“I work with children who are deaf-blind, and I think a lot about one little girl who had developed a lot of self-injurious behaviors, banging and hitting her head constantly. The first time I met her, her teachers and team said that she was very resistant to touch, and would scratch or bite whenever someone approached her. She lay curled up in a ball on a wooden part of the floor, so I sat about four feet away from her and started to rhythmically tap on the floor, pausing every 15 seconds or so. At first, she was startled and curled up tighter, but after a few rounds of this, she started to calm down. I scooted a foot closer and resumed the routine. By the time I got to about a foot from her, she had relaxed completely, and started to explore with her hands. She bumped my knee, and from there found my hand, my arm, and my face. She thought my beard was hilarious, and laughed aloud—the first time her teachers had seen her laugh.”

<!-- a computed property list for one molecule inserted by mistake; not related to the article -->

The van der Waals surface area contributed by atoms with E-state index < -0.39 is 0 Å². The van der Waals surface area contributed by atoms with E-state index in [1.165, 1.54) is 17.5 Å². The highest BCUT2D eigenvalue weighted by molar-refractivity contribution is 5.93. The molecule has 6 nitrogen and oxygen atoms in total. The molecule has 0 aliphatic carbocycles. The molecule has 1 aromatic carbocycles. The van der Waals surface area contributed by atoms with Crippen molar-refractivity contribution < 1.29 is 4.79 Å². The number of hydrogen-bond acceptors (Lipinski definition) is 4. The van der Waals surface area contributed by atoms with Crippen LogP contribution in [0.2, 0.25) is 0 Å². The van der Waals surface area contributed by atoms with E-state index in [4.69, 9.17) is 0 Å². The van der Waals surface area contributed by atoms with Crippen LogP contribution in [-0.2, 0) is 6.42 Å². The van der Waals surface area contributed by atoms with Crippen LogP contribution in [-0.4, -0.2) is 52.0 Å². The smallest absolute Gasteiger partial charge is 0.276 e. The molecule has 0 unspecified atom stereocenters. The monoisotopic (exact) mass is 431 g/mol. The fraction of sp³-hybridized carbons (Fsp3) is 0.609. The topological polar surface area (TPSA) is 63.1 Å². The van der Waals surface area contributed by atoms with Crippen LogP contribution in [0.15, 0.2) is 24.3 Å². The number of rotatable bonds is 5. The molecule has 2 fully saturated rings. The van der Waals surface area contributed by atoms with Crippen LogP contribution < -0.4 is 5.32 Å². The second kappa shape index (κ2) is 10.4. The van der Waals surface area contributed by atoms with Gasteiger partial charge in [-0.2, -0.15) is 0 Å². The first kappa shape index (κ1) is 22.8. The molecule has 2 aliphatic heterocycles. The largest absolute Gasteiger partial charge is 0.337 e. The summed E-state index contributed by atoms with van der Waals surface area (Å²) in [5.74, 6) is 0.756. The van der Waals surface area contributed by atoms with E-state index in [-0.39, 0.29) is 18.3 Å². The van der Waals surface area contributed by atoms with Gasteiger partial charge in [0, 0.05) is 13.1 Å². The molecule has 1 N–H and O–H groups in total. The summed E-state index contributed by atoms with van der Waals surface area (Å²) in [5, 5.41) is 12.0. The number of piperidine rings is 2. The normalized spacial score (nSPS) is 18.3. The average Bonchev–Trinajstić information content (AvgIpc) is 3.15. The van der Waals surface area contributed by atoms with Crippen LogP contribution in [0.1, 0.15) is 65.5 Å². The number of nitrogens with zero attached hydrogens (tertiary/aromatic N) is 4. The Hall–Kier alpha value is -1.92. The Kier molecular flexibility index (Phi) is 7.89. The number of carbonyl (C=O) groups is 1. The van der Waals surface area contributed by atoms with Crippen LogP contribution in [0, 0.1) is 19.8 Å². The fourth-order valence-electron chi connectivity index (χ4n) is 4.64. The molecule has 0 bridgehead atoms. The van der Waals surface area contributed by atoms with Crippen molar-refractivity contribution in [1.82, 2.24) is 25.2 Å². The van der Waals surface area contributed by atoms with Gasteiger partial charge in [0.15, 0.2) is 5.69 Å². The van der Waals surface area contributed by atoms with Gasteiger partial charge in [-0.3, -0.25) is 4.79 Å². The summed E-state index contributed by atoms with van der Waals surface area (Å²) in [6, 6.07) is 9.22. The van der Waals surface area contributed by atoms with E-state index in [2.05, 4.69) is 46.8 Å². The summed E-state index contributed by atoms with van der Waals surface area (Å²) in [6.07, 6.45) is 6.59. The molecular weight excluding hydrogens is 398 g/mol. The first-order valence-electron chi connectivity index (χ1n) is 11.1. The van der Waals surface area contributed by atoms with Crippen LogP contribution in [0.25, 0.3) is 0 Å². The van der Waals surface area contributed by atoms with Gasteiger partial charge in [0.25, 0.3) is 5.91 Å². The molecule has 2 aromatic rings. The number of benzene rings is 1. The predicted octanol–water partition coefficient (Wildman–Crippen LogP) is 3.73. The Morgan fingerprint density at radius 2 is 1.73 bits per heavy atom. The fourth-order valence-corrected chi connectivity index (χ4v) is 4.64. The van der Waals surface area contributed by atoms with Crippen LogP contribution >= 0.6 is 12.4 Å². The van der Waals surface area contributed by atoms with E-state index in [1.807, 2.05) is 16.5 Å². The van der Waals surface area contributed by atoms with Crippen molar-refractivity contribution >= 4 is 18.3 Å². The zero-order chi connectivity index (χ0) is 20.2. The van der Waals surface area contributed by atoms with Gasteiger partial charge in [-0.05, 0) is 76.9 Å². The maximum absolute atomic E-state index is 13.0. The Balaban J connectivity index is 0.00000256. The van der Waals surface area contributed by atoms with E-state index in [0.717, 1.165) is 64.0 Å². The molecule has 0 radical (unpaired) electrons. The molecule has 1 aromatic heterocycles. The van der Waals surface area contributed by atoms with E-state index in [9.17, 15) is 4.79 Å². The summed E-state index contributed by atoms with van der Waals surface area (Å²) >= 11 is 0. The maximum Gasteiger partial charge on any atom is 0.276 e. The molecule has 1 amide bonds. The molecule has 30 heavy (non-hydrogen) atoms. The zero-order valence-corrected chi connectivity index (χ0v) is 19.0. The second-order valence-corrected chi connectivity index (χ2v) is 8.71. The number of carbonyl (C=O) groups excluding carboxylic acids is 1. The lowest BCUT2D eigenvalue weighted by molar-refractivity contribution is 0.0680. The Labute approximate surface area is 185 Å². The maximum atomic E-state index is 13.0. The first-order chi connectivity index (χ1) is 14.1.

“When my son died of a drug overdose, everyone kept their distance. For months. Family, friends, even those closest to me were suddenly missing in action and at a loss for words. I felt like a leper—that my grief was somehow contagious. I sat frozen and emotionless in my house, staring at walls for weeks. One afternoon my doorbell rang, and it was a distant friend, someone I barely knew. When I opened the door, she said nothing, but simply wrapped her arms around me. Now, some 16 years later, I remember everything about that moment and how it saved my life.”


“I realized after starting my first sexual relationship—falling asleep spooning—that between the ages of 11 and 19, I had not been cuddled even once. Sleeping with another person and feeling their warmth made me drunk with love, and shocked that I had not had it for so long. I realized that I didn’t want sex as much as I wanted to be cuddled. Now, as a mother, I hope to give my children all the cuddles they’ll consent to during those desert years.”